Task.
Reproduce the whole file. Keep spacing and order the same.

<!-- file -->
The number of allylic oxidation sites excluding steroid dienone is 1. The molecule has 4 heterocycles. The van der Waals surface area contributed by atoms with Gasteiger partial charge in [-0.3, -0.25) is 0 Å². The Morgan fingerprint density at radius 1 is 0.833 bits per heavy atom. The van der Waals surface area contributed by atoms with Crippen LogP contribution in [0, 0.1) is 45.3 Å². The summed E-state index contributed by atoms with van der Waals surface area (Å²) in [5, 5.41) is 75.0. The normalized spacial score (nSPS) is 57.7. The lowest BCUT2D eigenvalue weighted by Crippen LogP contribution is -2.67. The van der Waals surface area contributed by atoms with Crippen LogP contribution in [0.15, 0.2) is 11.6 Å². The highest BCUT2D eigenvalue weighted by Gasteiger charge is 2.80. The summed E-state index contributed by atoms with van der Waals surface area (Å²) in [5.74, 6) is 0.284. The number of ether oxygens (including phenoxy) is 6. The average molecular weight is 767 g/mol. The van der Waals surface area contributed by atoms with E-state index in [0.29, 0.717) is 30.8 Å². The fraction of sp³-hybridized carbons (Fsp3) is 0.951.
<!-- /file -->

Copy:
The number of allylic oxidation sites excluding steroid dienone is 1. The molecule has 4 heterocycles. The van der Waals surface area contributed by atoms with Gasteiger partial charge in [-0.3, -0.25) is 0 Å². The Morgan fingerprint density at radius 1 is 0.833 bits per heavy atom. The van der Waals surface area contributed by atoms with Crippen LogP contribution in [0, 0.1) is 45.3 Å². The summed E-state index contributed by atoms with van der Waals surface area (Å²) in [5, 5.41) is 75.0. The normalized spacial score (nSPS) is 57.7. The lowest BCUT2D eigenvalue weighted by Crippen LogP contribution is -2.67. The van der Waals surface area contributed by atoms with Crippen LogP contribution in [0.15, 0.2) is 11.6 Å². The highest BCUT2D eigenvalue weighted by Gasteiger charge is 2.80. The summed E-state index contributed by atoms with van der Waals surface area (Å²) in [5.74, 6) is 0.284. The number of ether oxygens (including phenoxy) is 6. The average molecular weight is 767 g/mol. The van der Waals surface area contributed by atoms with E-state index in [0.29, 0.717) is 30.8 Å². The fraction of sp³-hybridized carbons (Fsp3) is 0.951.